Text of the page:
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We took Bradley classes, and to be quite honest, we knew a lot of the stuff from our own reading and from the Bradley Method book (worth reading) but got more out of meeting others going through the same experiences and having the contacts after the birth.
 

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A friend of mine read the Bradley book (Natural Childbirth The Bradley Way) and felt empowered and knowledgable enough to do a natural childbirth - she did great!

I read the book, and probably would've been fine doing it with just that, but I opted to take a Bradley class too ($225-250). I think the class helped me a lot - especially just hearing from a real person about what labor is like, and getting more insight into what the book said.

B/c DH missed that birth (he was in Iraq), I'm doing Bradley classes AGAIN for this baby's birth (due in Oct/Nov). I'm looking forward to the refresher for myself, and I'm looking forward to my DH learning how to be a good coach! Without the support of your coach (who should also be knowledgeable in what you're wanting and how to help you with that), I think it would be a lot harder to do a natural childbirth (just my guess).

B/c my DH is in the military, he really doesn't have an easy schedule to work with for attending classes consistently at a specific time. But I have found that Bradley instructors are EAGER to teach you, and often they'll work with your schedule to fit classes around what you need! Example 1) for my dd's birth, my mom was my coach, but she lived 3 hours away - she obviously couldn't do the drive 12 weeks in a row one evening a week to do classes with me. I found an instructor who said she could do a power-weekend... so we picked one weekend, and that instructor packed EVERYTHING into that weekend (like 6-8 hours on Saturday, and 6 hours on Sunday). It was a lot at once, but it was awesome! And it was exactly what we needed! Example 2) Since my DH has a tough work schedule to try to work around, I found a Bradley instructor in our area who said she does private lessons ($45/session) for the Bradley method, and she will do them when we are able to do them! AWESOME! Example 3) While I found this instructor I mentioned above in #2, I also found another instructor in my area who said that if her class schedule didn't work for me, to let her know and she would be glad to work with me. You see, I think Bradley instructors are very eager to help you learn all about natural childbirth!

Oh, and if money is a concern... I think that $225 is WELL WORTH it for me to learn something that society isn't going to teach me: how to get a baby out of me! Yes, we all know it's worth it, but... if you can't afford it, I bet that you could find a Bradley instructor who would be willing to work with you on the financial end (ie: lessening how much they charge, letting you pay for it over a longer amount of time, etc.).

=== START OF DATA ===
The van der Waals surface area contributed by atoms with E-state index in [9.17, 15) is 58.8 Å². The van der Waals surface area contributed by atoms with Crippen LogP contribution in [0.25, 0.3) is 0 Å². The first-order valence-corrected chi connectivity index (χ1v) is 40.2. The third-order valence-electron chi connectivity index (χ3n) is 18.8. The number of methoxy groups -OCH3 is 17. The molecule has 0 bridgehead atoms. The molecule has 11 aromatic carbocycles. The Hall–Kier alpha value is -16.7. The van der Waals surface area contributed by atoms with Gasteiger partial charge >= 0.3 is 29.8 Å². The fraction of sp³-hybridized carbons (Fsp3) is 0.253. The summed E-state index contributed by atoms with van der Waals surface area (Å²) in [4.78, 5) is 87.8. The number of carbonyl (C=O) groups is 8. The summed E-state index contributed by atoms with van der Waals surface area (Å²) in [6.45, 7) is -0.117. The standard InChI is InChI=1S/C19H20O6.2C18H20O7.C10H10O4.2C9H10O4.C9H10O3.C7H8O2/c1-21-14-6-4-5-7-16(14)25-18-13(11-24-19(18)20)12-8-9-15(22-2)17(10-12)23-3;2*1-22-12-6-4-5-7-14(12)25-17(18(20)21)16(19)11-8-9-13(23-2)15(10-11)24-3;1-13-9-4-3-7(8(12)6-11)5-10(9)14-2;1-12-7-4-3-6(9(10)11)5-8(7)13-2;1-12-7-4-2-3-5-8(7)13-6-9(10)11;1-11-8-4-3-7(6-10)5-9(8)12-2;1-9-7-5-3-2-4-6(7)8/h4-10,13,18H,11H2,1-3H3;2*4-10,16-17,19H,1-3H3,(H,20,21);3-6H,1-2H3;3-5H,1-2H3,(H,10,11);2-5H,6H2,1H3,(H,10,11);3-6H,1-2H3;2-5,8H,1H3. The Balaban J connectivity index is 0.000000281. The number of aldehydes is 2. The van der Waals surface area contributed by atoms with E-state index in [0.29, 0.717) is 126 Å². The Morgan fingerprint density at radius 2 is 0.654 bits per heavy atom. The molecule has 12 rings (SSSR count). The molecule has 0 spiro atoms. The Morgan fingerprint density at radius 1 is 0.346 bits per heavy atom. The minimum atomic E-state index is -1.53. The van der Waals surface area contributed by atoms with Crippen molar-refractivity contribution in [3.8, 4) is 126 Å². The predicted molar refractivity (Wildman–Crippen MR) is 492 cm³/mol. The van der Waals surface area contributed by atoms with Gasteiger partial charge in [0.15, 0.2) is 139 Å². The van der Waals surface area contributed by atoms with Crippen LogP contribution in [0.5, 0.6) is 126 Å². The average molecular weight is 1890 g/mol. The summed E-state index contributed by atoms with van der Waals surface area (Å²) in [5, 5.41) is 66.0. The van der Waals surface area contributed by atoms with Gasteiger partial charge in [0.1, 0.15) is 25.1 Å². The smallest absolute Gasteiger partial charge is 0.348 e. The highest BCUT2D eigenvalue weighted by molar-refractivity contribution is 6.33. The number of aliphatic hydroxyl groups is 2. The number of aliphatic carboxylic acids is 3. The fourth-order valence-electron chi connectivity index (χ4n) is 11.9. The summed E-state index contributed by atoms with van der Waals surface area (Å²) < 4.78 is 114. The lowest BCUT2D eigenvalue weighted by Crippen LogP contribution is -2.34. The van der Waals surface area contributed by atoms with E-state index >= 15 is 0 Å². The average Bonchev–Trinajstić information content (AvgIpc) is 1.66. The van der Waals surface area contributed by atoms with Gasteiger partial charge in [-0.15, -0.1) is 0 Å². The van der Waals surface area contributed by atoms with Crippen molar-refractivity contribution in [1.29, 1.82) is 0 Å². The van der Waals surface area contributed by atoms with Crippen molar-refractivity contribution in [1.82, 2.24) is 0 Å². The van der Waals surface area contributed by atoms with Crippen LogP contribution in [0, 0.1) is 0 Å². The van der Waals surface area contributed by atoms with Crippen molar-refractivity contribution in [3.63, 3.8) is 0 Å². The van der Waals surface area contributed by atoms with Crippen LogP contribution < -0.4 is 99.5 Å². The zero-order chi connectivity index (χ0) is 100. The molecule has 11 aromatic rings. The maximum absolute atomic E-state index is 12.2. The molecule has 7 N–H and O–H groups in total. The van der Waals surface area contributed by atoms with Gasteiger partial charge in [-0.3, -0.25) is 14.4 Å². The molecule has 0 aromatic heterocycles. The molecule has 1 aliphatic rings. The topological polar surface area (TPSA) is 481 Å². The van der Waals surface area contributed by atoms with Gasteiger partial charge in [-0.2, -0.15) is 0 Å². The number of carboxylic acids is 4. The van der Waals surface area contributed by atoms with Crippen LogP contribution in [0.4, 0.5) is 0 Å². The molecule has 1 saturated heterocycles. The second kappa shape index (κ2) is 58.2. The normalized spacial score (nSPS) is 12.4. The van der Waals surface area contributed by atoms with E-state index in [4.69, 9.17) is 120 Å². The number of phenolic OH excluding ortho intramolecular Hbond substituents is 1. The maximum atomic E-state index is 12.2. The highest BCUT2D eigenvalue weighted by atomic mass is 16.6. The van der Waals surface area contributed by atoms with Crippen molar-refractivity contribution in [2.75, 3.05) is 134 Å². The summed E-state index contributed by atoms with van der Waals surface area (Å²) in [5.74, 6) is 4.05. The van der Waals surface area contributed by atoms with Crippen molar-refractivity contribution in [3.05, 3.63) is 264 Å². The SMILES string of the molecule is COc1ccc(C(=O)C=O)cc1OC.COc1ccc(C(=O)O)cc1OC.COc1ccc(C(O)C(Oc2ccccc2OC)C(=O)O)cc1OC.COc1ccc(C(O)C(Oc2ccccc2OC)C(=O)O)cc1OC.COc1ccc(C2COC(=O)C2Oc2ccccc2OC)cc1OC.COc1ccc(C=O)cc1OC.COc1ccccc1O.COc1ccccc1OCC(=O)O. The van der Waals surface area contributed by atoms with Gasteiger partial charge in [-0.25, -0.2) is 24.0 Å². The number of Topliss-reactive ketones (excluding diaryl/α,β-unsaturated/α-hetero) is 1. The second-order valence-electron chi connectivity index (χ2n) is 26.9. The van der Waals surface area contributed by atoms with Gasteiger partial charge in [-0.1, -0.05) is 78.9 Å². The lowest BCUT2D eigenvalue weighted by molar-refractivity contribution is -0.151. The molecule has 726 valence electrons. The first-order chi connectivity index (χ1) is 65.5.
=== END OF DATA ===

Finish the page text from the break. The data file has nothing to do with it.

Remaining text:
Yes, I think a doula would be awesome to have... but I decided against it, for financial reasons. I figured that reading the Bradley book(s), plus taking the Bradley classes... that should be enough to help me achieve a natural birth (especially considering that the coach is fully trained thanks to the Bradley classes - and that's KEY!). Sure, I would love to have a doula... but I don't think it's a necessity.

Good luck! Please, definitely take a class!!!!

-Elizabeth
 

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Doesn't the birth center offer classes? Many of them do,a nd the price of the class is included in the overall fee.

Ask your midwife if they offer any; if not, surely she can recommend some.

Lori
 

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I would say that most childbirth classes are there to discuss the mechanics of birth and how to fend off those well-meaning providers that come at you during birth (the pros/cons of breaking water, etc.).

HOWEVER, all you need to birth your baby naturally is already within you. We need more classes that teach a woman how to tap into her own intuition and body resources. The way to breathe, the way to move, is very individual and all based on what you and your baby need. No one method of "relaxation" or getting through it wihtout pain meds is going to work for everyone. Most relaxation techniques are a way for the mother to focus on something other than her own body (distraction) and often make women feel like they're not doing it right if they can't totally relax, breathe a certain way, or if they feel pain.

In other words, I think that most childbirth education gives women so much information that they are not in that space of listening to their body solely. There's so much information about numbers, progress, what "should" be happening that there is a loss of what is natural for YOU. I'm not saying some CE classes don't touch on that, but nearly all of what is taught is about your rights as a patient.

I know that I'm not in the majority here, but I will say that honing in on your own valuable inutition and developing trust in your body is so much more important than anything else. Unfortunately, that is not taught to us. We should be taught how to listen to our bodies and listen to our intuition as small girls. Once someone starts teaching a class that facilitates a woman getting in touch with that, then I will fully support it. I don't, however, support mechanics classes and a method that teaches that women "must" do certain things during labor.